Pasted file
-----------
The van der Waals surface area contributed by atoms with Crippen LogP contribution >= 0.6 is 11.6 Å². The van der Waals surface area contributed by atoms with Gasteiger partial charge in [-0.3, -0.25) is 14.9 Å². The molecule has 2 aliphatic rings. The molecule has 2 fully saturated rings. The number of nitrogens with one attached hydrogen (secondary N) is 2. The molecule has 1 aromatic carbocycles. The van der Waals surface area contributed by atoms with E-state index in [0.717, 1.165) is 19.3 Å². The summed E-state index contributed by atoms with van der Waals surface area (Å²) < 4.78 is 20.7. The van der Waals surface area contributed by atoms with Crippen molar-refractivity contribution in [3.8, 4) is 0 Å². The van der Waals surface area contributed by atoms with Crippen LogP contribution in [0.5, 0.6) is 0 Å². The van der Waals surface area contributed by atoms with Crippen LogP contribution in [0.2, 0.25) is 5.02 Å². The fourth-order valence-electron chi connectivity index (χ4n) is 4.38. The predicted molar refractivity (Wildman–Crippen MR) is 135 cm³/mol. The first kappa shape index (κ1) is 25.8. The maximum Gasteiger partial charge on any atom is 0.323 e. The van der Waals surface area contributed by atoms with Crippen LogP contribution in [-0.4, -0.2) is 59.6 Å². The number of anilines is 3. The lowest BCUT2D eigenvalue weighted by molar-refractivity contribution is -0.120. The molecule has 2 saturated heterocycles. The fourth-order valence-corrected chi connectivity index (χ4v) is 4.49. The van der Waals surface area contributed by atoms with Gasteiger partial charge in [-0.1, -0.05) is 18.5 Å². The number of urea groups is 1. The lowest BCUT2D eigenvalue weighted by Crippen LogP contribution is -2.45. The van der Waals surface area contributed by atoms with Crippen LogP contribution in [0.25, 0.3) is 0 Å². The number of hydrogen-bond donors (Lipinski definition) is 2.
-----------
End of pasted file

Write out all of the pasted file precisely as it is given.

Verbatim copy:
The van der Waals surface area contributed by atoms with Crippen LogP contribution >= 0.6 is 11.6 Å². The van der Waals surface area contributed by atoms with Gasteiger partial charge in [-0.3, -0.25) is 14.9 Å². The molecule has 2 aliphatic rings. The molecule has 2 fully saturated rings. The number of nitrogens with one attached hydrogen (secondary N) is 2. The molecule has 1 aromatic carbocycles. The van der Waals surface area contributed by atoms with E-state index in [0.717, 1.165) is 19.3 Å². The summed E-state index contributed by atoms with van der Waals surface area (Å²) < 4.78 is 20.7. The van der Waals surface area contributed by atoms with Crippen molar-refractivity contribution in [3.8, 4) is 0 Å². The van der Waals surface area contributed by atoms with Crippen LogP contribution in [0.5, 0.6) is 0 Å². The van der Waals surface area contributed by atoms with Crippen LogP contribution in [0.2, 0.25) is 5.02 Å². The fourth-order valence-electron chi connectivity index (χ4n) is 4.38. The predicted molar refractivity (Wildman–Crippen MR) is 135 cm³/mol. The first kappa shape index (κ1) is 25.8. The maximum Gasteiger partial charge on any atom is 0.323 e. The van der Waals surface area contributed by atoms with Crippen LogP contribution in [-0.4, -0.2) is 59.6 Å². The number of anilines is 3. The lowest BCUT2D eigenvalue weighted by molar-refractivity contribution is -0.120. The molecule has 2 saturated heterocycles. The fourth-order valence-corrected chi connectivity index (χ4v) is 4.49. The van der Waals surface area contributed by atoms with Gasteiger partial charge in [-0.1, -0.05) is 18.5 Å². The number of urea groups is 1. The lowest BCUT2D eigenvalue weighted by Crippen LogP contribution is -2.45. The van der Waals surface area contributed by atoms with Crippen LogP contribution in [0.25, 0.3) is 0 Å². The number of hydrogen-bond donors (Lipinski definition) is 2.